Werner Herzog has made some great documentaries in his time. This is not one of them.
A confused hodge-podge of social criticism, sci-fi prognostics and impending internet doom, the film unfolds like a bad dream. Aimless interviews with academics that are either blithering mad or talking so far over the heads of the audience they may as well be speaking Martian alternate with Jetsons’ futuristic concepts like lights that go on when you think they should and, believe it or not, cars that drive themselves.
The idea about the cars that drive themselves is juxtaposed with the theory that the larger a network gets, the better it works. Add that to the robots that learn and you have a giant network of robotic cars that learn from each other’s mistakes. The end result of this could be that the cars refuse to run at all because of the environmental damage, or they intentionally kill us all to avoid the extra load.
Hard to say, and the film does not give us a lot of answers. It does address the burning question of whether or not the internet dreams of itself, something that is on everyone’s mind these days. There is also the funny story about the early net server that had a glitch that indicated it would send messages in zero time. As the network automatically optimized itself, the entire traffic flow directed itself to the site, causing a virtual crash and the cessation of all information flow.
One hopes they are not in the robotic car that develops that glitch.
A legendary hacker describes how he faked employment with Motorola and talked a clerk into divulging code to him over the phone. If this is entertainment to Herzog, he should watch “Catch Me If You Can” a half dozen times and get a real thrill. There is nothing cool, smart or futuristic about a sociopathic adult-child wasting the time of normal working people by acting like a spoiled brat.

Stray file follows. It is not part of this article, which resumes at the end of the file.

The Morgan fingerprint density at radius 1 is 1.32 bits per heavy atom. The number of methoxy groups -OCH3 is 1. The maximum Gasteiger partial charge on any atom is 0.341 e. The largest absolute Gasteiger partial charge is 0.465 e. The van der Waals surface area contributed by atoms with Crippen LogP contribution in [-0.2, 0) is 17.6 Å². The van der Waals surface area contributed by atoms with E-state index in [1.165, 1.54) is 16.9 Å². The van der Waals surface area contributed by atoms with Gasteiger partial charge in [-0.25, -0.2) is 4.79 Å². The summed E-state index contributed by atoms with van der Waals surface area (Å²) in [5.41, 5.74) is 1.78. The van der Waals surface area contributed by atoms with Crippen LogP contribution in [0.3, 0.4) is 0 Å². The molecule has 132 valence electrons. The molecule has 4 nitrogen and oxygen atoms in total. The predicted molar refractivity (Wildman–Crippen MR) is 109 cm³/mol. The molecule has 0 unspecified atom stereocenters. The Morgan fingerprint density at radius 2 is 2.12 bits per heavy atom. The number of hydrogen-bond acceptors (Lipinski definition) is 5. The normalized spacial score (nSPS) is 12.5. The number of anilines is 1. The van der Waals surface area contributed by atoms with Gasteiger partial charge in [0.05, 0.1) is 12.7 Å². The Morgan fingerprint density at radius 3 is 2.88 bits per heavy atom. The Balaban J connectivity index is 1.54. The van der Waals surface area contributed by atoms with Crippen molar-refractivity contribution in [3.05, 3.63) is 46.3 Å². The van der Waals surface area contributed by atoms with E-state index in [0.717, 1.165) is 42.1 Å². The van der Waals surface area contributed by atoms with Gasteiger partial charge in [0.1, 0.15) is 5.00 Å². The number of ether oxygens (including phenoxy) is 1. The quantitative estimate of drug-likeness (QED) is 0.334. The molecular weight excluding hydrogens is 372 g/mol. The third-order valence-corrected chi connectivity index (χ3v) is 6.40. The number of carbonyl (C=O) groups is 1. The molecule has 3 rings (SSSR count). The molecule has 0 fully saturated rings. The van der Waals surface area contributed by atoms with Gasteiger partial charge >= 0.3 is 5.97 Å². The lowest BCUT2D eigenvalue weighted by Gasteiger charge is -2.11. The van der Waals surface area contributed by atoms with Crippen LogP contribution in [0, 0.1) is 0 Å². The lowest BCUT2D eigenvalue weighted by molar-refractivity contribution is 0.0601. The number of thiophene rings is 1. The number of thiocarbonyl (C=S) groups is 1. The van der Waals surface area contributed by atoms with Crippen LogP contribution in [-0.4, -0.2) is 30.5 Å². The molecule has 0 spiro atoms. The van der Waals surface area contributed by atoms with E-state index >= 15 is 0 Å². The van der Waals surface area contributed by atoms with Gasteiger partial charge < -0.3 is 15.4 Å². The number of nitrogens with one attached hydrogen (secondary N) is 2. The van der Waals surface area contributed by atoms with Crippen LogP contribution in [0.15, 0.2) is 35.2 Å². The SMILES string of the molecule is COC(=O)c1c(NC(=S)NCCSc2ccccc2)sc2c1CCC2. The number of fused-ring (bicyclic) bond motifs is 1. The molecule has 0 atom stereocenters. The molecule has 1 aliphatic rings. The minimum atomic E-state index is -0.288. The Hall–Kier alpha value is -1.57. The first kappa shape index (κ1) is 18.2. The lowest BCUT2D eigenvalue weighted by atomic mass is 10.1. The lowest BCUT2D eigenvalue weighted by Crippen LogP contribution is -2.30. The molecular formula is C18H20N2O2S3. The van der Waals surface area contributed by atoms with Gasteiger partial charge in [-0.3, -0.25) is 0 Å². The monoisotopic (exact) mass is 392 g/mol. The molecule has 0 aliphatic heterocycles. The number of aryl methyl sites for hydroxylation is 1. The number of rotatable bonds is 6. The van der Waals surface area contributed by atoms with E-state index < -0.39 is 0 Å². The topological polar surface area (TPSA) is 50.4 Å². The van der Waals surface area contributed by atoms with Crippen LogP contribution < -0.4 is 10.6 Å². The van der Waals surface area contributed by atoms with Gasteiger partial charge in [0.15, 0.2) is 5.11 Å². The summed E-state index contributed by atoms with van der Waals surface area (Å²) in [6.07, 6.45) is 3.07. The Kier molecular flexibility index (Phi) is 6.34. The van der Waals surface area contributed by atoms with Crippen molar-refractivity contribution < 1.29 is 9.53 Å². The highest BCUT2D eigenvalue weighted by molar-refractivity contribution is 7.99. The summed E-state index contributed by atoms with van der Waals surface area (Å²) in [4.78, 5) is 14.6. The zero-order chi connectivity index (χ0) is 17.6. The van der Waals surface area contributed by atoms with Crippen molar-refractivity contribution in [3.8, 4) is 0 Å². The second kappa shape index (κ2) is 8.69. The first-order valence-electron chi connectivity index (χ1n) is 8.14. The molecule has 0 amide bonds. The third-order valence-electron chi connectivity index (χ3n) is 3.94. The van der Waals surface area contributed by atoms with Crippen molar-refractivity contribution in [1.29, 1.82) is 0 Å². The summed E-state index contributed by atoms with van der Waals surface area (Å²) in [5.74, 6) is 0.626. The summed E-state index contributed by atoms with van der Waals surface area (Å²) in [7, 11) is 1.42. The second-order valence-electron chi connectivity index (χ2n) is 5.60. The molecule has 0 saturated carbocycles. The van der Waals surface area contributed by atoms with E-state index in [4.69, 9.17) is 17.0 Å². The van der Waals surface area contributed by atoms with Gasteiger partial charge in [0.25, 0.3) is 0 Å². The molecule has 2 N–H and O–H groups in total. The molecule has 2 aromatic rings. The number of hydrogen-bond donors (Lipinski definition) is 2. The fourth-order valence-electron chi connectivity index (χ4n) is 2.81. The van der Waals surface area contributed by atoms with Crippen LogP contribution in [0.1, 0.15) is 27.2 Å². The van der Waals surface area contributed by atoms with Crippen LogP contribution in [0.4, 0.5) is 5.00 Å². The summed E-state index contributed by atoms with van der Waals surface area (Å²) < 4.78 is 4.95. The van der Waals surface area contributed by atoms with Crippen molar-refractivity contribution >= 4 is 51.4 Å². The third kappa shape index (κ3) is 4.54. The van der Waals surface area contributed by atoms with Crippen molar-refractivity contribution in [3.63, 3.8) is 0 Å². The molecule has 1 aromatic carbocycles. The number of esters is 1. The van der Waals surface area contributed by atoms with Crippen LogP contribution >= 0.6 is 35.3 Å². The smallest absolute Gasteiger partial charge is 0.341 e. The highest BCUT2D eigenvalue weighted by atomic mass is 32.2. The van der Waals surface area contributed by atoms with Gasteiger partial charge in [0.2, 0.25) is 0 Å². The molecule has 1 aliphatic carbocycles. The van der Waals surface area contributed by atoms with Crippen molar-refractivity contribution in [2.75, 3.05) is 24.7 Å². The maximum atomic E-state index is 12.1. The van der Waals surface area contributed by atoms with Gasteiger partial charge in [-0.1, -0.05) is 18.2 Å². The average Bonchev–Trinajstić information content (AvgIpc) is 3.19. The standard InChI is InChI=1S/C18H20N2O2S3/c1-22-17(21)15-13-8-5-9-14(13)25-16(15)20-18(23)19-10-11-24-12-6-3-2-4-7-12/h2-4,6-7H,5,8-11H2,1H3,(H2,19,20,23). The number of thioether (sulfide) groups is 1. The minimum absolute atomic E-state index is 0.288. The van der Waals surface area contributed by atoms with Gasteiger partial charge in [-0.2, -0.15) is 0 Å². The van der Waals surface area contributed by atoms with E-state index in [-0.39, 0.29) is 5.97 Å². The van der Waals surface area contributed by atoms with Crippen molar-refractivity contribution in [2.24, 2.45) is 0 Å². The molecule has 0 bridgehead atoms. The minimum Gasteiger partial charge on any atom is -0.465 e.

This pathetic show of force is followed up by the inevitable “what if” someone crashed the entire net on purpose and shut off all of our electricity, water, food, gasoline, air, beer and Pokémon. We would be in one heck of a pickle. Like the parents in Korea, the most connected city in the world, who let their child die of neglect because they were so addicted to an internet game. Or maybe it was because they were insane. Or stupid. Well, one way or the other we better watch out.
There is a fascinating interview with residents of a remote refuge providing the needy with an escape from nearly omnipresent radio waves. When the only alternative is to live in a “Faraday cage” (no, it has nothing to with professional wrestling) you go where you have to go.
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